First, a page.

The really good thing about having torsion springs on the garage door is that when one breaks, not much happens:
We decided to spray money on the problem and make it go away; the Dutchess Overhead Doors tech was here the morning after I called: quicker than Amazon Prime and he works much faster than I can.
As nearly as I can tell from the checkbook (remember checkbooks?), an original (to us, anyway) spring broke shortly after we moved in. If so, that spring lasted nearly 17 years; at two open-shut cycles per day, let’s call it 12,000 cycles.
For the record, the springs are:
29 inches long
1-3/4 inch ID
7 foot tall door
He cranked in seven full turns, corresponding to the “one turn per foot of door height” rule, although the door doesn’t quite balance on its own. I’d have done one more quarter-turn to match the chalk above the door (a good example of write it where you use it), plus maybe another for good measure, but I’m reluctant to mess with success:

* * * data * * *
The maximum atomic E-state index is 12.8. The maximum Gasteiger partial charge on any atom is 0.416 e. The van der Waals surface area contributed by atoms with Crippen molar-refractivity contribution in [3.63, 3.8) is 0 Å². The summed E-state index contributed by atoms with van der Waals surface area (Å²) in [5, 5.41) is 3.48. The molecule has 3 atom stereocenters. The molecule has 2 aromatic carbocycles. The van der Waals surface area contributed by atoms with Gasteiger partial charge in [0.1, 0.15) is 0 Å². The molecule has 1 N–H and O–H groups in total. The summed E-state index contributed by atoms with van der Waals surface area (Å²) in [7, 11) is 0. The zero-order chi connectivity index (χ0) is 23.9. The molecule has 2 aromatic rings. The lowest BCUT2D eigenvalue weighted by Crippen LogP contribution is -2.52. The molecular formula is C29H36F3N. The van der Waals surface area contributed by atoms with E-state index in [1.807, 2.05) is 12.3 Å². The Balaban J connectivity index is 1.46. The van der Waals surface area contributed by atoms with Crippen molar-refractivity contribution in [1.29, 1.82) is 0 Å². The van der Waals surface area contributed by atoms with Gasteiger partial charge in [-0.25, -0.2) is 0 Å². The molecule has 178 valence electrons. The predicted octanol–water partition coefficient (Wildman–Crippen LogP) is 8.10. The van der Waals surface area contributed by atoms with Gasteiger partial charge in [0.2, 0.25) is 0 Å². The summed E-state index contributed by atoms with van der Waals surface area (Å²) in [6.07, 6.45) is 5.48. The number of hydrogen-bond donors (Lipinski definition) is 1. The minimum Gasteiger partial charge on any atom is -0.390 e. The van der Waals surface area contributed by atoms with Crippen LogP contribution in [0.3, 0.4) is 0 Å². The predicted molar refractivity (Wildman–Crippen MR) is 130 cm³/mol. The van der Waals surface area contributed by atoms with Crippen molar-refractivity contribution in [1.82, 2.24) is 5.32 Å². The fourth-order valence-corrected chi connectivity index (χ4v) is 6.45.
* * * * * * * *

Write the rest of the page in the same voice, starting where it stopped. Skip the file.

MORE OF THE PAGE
Perhaps the 1955 springs were 32 inches long, but the tech replaced what he found both times. It’s a brute of a door, two generous cars wide, with plywood panels in heavy wood framing, plus a few pounds of filler I applied to the rather crazed surface before painting it some years ago.
I’m mildly surprised none of the dimensions changed in the last 60 years: the springs, end caps, pulleys, and hardware directly interchanged.
Lunar eclipses happens so rarely it’s worth going outdoors into the dark:
That’s at the camera’s automatic ISO 125 setting. Forcing the camera to ISO 1000 boosts the grain and brings out the stars to show just how fast the universe rotates around the earth…
Taken with the Sony DSC-H5 and the 1.7 teleadapter atop an ordinary camera tripod, full manual mode, wide open aperture at f/3.5, infinity focus, zoomed to the optical limit, 2 second shutter delay. Worked surprisingly well, all things considered.
Mad props to the folks who worked out orbital mechanics from first principles, based on observations with state-of-the-art hardware consisting of dials and pointers and small glass, in a time when religion claimed the answers and brooked no competition.